The Howard government’s budget, brought down by Treasurer Peter Costello on Tuesday night, is another step in the “restructuring” of Australian society according to the nostrums of the “free market” such as “user pays”, “deregulation” and “privatisation”. The two key planks of the budget will further erode the provision of free, universal health care and university education.
Under the changes to the health system, Medicare—foreshadowed several weeks ago—doctors will be able to charge their patients more than the so-called scheduled fee (the amount refunded to them by the government). The difference will be paid directly by patients as an upfront “co-payment”. This provision will see the eventual elimination of so-called “bulk billing” under which patients pay no fee, simply presenting their Medicare cards.
The same philosophy—the scrapping of universalism and its replacement with the principle of “user pays”—forms the basis of the sweeping changes to university education announced in the budget “shake-up.”
Under the new provisions, universities will be free to set their fees up to 30 percent above the level determined by the Higher Education Contribution Scheme (HECS). Currently, students repay a portion of their HECS fees through increased tax payments once they join the workforce.
While Costello claimed that with the increased “flexibility,” some universities might reduce their fees, the $5 billion worth of cuts imposed by the Howard government since it came to office in 1996 virtually guarantees an increase. Like medical patients, students, besides paying fees through the tax system, will be required to provide an up-front “co-payment”. Those unable to afford it, will be forced to take out a loan.
According to National Union of Students President Daniel Kyriacou the new measures will create a “generation of debt.” “Student loans will be like a ball and chain around the ankles of graduates, affecting their life choice for decades.”
One of the effects will be to cut the number of university students from middle and lower income families, for whom the additional payment will form an insurmountable obstacle on the increasingly difficult path to higher education.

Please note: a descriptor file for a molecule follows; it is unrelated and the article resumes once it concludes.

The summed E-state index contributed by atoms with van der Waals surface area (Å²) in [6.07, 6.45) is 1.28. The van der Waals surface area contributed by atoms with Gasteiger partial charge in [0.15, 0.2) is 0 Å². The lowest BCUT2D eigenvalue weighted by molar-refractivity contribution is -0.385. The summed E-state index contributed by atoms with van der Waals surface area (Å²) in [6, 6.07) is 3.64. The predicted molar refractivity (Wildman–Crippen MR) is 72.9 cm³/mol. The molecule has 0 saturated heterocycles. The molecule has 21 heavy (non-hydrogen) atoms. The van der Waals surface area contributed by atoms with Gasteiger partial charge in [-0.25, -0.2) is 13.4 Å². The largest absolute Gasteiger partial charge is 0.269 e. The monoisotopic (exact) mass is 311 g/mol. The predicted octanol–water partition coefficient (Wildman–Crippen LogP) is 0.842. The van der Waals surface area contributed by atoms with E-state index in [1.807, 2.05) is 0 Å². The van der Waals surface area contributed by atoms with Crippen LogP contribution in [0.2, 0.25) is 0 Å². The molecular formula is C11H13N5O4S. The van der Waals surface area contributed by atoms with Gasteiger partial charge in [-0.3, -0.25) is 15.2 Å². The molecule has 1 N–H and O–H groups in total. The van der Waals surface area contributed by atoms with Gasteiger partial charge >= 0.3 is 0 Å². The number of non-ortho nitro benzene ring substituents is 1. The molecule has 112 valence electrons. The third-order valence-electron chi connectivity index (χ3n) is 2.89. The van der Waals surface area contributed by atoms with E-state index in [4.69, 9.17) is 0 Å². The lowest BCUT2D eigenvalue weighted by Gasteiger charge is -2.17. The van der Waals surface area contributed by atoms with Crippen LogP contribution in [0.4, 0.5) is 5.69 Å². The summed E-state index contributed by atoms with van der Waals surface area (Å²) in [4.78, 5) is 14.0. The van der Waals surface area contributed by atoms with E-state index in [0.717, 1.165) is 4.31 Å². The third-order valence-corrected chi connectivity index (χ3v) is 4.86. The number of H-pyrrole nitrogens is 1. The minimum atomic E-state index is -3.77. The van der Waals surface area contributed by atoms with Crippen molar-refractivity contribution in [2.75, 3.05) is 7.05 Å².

In the long-term, however, the second budget initiative regarding university education may prove even more significant. From now on, universities will be allowed to provide 50 percent of their undergraduate places to students with lower entrance marks who pay the full fee up-front, compared to the present level of 25 percent. Funding will be available via a new scheme—the cynically named Higher Education Loan Program (HELP)—under which these students can take out a loan at an interest rate of 3.5 percent above the rate of inflation.
This will ensure that university entrance is further weighted towards students with wealthier parents. Moreover, the introduction of HELP will see the eventual scrapping of HECS, in which fees are funded by the government or through the tax system, and the introduction of interest-bearing loans for all students.
These health and education measures form part of a broader agenda. As Sydney Morning Herald political editor Geoff Kitney noted: “The changes announced in the budget are part of a blueprint for a remodelled Australia which has only become clear as the extra elements are added to it, budget by budget.”
Under the guise of greater “flexibility” and more “freedom of choice” the overall impact will be to increase social inequality by making quality health care and higher education dependent on wealth.
In the field of health care, a two-class system will become entrenched. Those who cannot afford to meet co-payments to their doctor will be increasingly forced into the public hospital system—adding to the strains under which it already operates.
Likewise in education, a two or three-tier university system will develop in which the best staff and facilities are available only to the students of wealthier families. Universities that cannot attract a sufficiently high number of up-front fee paying students will downgrade the quality of their courses, or cut them altogether. Eventually, some may be forced to close.